• Would a surgeon recommend an appendectomy to fix your pesky gallbladder?
  • Would an accountant propose amending your taxes when what you really needed was to file an extension?
  • Would an attorney recommend that you sue somebody when you just needed a new will? (Sorry, this one’s arguable, but please read on.)

These are outlandish examples. But they illustrate a key point: True professionals make suitable recommendations to their clients. If they begin recommending products or services that serve other agendas, they no longer are true professionals.

“Suitability” implies a financial advisor has listened to a client’s desires, personal resources, and constraints. It also implies the professional’s recommendations fall within generally accepted standards of practice. Finally, it implies the person serves the customer’s agenda, not his or her own.

Insurance agents, financial planners, investment advisors—none of these is a professional in the classic sense (doctor, attorney, and accountant). But they must subscribe to the same “suitability” philosophy those professionals share. To do otherwise is foolish. It invites client complaints, lawsuits, and, ultimately, errors-and-omissions insurance claims.

Sadly, some in business today have pushed the suitability envelope, if not broken through it entirely. We’ve all read of cases where advisors have sold products and services to people who don’t need them . . . just to make a buck. Worse, sometimes they sell products to customers that are grossly inappropriate for those people’s needs. This is not only wrong, but it makes absolutely no sense from a business-building perspective, let alone an errors-and-omissions perspective.

If you were truly serious about building a successful business, why would you sell inappropriate products and services? Yes, you’d increase revenue in the short term. But over the long haul, you’d run the risk of creating unhappy customers who will be more than happy to share their negative opinions about you with others. Doing business this way is like building a house on a foundation of sand. It yields money in the short run, but sets the stage for a future collapse. Unless you enjoy getting sued—and filing errors-and omissions insurance claims—just don’t do it!

The better approach: Get serious about suitability. Don’t give regulators any more ammunition. Recommit yourselves to carefully figuring out what customers need. Always document the needs you hear expressed. Get super-familiar with the products you sell and what’s available elsewhere. Think long and hard before you recommend products and services to your clients. In short, just do what’s right.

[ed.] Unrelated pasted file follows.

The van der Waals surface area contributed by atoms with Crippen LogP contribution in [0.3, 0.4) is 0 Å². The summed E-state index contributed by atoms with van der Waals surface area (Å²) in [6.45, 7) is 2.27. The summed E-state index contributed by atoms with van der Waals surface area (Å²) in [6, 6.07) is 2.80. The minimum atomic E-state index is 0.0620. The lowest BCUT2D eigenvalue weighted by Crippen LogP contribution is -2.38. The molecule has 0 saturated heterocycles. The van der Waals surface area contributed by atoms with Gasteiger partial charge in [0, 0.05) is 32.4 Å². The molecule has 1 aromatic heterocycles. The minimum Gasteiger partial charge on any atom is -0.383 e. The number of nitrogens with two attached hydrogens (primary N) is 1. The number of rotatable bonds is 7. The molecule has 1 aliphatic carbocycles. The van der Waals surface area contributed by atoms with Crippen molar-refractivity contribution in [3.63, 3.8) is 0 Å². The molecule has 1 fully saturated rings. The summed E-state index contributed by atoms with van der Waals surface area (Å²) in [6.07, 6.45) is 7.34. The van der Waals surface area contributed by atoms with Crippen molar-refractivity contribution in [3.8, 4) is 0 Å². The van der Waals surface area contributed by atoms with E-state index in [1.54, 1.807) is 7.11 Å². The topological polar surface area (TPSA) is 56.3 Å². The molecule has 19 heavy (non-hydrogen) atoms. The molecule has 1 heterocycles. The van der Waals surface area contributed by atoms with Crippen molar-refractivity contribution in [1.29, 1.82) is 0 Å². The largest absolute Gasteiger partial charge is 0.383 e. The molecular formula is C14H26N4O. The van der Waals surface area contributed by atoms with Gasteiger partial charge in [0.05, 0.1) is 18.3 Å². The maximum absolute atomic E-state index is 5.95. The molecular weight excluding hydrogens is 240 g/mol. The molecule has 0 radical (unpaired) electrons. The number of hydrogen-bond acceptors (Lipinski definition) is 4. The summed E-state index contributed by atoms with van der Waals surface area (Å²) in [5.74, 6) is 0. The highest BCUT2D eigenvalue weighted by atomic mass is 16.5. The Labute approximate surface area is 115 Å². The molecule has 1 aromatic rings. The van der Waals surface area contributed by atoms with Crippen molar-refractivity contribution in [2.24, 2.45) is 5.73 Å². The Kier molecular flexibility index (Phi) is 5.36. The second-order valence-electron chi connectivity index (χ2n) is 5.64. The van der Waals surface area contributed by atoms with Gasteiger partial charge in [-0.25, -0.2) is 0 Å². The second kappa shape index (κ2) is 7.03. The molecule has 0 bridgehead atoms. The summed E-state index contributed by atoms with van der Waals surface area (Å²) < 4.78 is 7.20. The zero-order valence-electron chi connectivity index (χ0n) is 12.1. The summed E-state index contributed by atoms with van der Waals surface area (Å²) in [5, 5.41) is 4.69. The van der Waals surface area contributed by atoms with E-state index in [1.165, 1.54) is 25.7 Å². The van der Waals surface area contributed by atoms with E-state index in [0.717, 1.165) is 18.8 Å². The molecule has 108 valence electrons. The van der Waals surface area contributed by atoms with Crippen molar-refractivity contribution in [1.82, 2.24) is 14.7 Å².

And when all else fails, just say no to unsuitable sales. Your good name—and the survival of your business—depends on it.

For more information on reducing your errors-and-omissions insurance liabilities, please visit our E&O Headquarters at EOforLess.com.

You want to believe that people are inherently good. Unfortunately, there will always be employees who lie, steal, cheat, and do as little work as possible. There’s no point bemoaning this. However, please be careful. Recruit and select new employees carefully, using every tool possible to deter unethical and unproductive conduct. This will not only protect your finances, it will minimize the chance of employees triggering customer lawsuits and errors-and-omissions insurance claims.

The investment you make in hiring quality employees will literally pay for itself. You’ll reduce the risk of embezzlement, as well as of losses due to employees “slacking off,” using drugs at work, or engaging in other unproductive or illegal behaviors.

But here’s the rub. “Bad” employees don’t just cost hard dollars . . . they also do irreparable harm to a financial professional’s reputation. When employee crime becomes news, potential customers will hear about it on the Internet. Why would they choose a tarnished advisor when so many other options are a Google search away?

Solution? Protect your reputation by only hiring the best employees. This means you’ll need to integrate ethics/honesty screening into every step of your hiring process.

What to Do:

  1. Be clear about the type of employee you want to hire. Ahead of time, write out a detailed profile of the desired attitudes, skills, and moral values you’re looking for. Then during the hiring process, don’t settle for anything less than your ideal candidate. Most importantly, listen to your “gut.” If a candidate feels wrong, terminate the process immediately.
  2. In your help wanted announcements, make clear your firm believes in ethical business practices. Also point out that you will be conducting full background checks and drug screens on all candidates.